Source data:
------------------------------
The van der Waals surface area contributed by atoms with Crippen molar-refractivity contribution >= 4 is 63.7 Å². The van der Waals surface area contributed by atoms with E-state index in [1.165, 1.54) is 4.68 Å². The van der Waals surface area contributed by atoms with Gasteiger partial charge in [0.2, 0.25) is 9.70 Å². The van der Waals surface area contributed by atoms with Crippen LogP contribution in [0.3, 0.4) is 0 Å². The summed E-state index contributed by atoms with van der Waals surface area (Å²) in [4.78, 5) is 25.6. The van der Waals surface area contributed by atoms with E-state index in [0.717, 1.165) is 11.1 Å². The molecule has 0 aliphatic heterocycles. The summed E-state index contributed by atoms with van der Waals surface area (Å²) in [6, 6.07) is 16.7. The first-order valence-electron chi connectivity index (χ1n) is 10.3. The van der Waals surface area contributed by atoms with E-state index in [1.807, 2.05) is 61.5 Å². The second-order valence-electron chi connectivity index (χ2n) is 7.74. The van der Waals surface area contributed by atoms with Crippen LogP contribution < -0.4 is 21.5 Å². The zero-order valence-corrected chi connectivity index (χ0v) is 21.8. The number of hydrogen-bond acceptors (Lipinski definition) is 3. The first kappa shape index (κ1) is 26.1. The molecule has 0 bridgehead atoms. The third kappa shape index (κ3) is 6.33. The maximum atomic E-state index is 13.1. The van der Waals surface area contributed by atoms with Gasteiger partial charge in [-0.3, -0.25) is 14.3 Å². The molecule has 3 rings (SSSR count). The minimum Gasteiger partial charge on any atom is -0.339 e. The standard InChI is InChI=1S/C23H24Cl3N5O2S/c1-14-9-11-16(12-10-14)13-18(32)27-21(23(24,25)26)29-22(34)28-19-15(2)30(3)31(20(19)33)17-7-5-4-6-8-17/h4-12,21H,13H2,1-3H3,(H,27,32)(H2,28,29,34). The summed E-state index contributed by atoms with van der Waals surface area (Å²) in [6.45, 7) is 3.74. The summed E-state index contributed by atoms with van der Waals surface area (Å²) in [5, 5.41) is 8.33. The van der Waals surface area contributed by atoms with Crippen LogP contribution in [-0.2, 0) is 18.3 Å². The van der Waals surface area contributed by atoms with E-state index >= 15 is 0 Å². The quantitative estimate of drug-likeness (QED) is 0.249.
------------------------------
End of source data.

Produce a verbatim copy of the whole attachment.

The van der Waals surface area contributed by atoms with Crippen molar-refractivity contribution >= 4 is 63.7 Å². The van der Waals surface area contributed by atoms with E-state index in [1.165, 1.54) is 4.68 Å². The van der Waals surface area contributed by atoms with Gasteiger partial charge in [0.2, 0.25) is 9.70 Å². The van der Waals surface area contributed by atoms with Crippen LogP contribution in [0.3, 0.4) is 0 Å². The summed E-state index contributed by atoms with van der Waals surface area (Å²) in [4.78, 5) is 25.6. The van der Waals surface area contributed by atoms with E-state index in [0.717, 1.165) is 11.1 Å². The molecule has 0 aliphatic heterocycles. The summed E-state index contributed by atoms with van der Waals surface area (Å²) in [6, 6.07) is 16.7. The first-order valence-electron chi connectivity index (χ1n) is 10.3. The van der Waals surface area contributed by atoms with E-state index in [1.807, 2.05) is 61.5 Å². The second-order valence-electron chi connectivity index (χ2n) is 7.74. The van der Waals surface area contributed by atoms with Crippen LogP contribution < -0.4 is 21.5 Å². The zero-order valence-corrected chi connectivity index (χ0v) is 21.8. The number of hydrogen-bond acceptors (Lipinski definition) is 3. The first kappa shape index (κ1) is 26.1. The molecule has 0 bridgehead atoms. The third kappa shape index (κ3) is 6.33. The maximum atomic E-state index is 13.1. The van der Waals surface area contributed by atoms with Gasteiger partial charge in [-0.3, -0.25) is 14.3 Å². The molecule has 3 rings (SSSR count). The minimum Gasteiger partial charge on any atom is -0.339 e. The standard InChI is InChI=1S/C23H24Cl3N5O2S/c1-14-9-11-16(12-10-14)13-18(32)27-21(23(24,25)26)29-22(34)28-19-15(2)30(3)31(20(19)33)17-7-5-4-6-8-17/h4-12,21H,13H2,1-3H3,(H,27,32)(H2,28,29,34). The summed E-state index contributed by atoms with van der Waals surface area (Å²) in [6.45, 7) is 3.74. The summed E-state index contributed by atoms with van der Waals surface area (Å²) in [5, 5.41) is 8.33. The van der Waals surface area contributed by atoms with Crippen LogP contribution in [-0.2, 0) is 18.3 Å². The van der Waals surface area contributed by atoms with E-state index >= 15 is 0 Å². The quantitative estimate of drug-likeness (QED) is 0.249.